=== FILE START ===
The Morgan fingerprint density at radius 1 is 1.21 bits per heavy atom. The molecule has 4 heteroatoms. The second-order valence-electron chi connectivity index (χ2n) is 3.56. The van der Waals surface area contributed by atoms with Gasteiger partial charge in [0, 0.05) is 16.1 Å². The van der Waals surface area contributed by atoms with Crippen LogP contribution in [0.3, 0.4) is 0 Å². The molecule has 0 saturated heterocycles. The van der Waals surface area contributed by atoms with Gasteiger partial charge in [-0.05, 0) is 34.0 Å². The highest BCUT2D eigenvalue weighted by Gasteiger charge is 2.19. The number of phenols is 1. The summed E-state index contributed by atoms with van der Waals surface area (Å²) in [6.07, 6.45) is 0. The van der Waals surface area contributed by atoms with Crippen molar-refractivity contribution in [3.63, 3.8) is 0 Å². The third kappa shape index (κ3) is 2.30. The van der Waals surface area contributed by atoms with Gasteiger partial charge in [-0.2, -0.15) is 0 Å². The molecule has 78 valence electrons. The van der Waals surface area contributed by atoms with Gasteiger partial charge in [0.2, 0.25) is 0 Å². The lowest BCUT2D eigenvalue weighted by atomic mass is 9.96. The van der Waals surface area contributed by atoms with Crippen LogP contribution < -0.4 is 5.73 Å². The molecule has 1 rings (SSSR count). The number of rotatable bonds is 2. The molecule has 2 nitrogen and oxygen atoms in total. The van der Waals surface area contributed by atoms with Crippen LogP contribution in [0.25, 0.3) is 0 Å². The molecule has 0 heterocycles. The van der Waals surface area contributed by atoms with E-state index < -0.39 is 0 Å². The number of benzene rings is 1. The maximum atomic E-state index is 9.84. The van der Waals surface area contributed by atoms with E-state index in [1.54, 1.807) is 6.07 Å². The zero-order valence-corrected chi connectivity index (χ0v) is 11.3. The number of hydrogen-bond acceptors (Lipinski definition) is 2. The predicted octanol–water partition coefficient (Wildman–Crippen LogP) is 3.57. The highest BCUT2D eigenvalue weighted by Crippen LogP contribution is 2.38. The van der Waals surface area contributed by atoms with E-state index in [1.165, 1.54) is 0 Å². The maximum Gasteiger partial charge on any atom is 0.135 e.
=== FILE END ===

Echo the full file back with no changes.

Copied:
The Morgan fingerprint density at radius 1 is 1.21 bits per heavy atom. The molecule has 4 heteroatoms. The second-order valence-electron chi connectivity index (χ2n) is 3.56. The van der Waals surface area contributed by atoms with Gasteiger partial charge in [0, 0.05) is 16.1 Å². The van der Waals surface area contributed by atoms with Crippen LogP contribution in [0.3, 0.4) is 0 Å². The molecule has 0 saturated heterocycles. The van der Waals surface area contributed by atoms with Gasteiger partial charge in [-0.05, 0) is 34.0 Å². The highest BCUT2D eigenvalue weighted by Gasteiger charge is 2.19. The number of phenols is 1. The summed E-state index contributed by atoms with van der Waals surface area (Å²) in [6.07, 6.45) is 0. The van der Waals surface area contributed by atoms with Crippen molar-refractivity contribution in [3.63, 3.8) is 0 Å². The third kappa shape index (κ3) is 2.30. The van der Waals surface area contributed by atoms with Gasteiger partial charge in [-0.2, -0.15) is 0 Å². The molecule has 78 valence electrons. The van der Waals surface area contributed by atoms with Gasteiger partial charge in [0.2, 0.25) is 0 Å². The lowest BCUT2D eigenvalue weighted by atomic mass is 9.96. The van der Waals surface area contributed by atoms with Crippen LogP contribution < -0.4 is 5.73 Å². The molecule has 1 rings (SSSR count). The number of rotatable bonds is 2. The molecule has 2 nitrogen and oxygen atoms in total. The van der Waals surface area contributed by atoms with Crippen LogP contribution in [0.25, 0.3) is 0 Å². The molecule has 0 heterocycles. The van der Waals surface area contributed by atoms with E-state index < -0.39 is 0 Å². The number of benzene rings is 1. The maximum atomic E-state index is 9.84. The van der Waals surface area contributed by atoms with E-state index in [1.54, 1.807) is 6.07 Å². The zero-order valence-corrected chi connectivity index (χ0v) is 11.3. The number of hydrogen-bond acceptors (Lipinski definition) is 2. The predicted octanol–water partition coefficient (Wildman–Crippen LogP) is 3.57. The highest BCUT2D eigenvalue weighted by Crippen LogP contribution is 2.38. The van der Waals surface area contributed by atoms with E-state index in [1.165, 1.54) is 0 Å². The maximum Gasteiger partial charge on any atom is 0.135 e.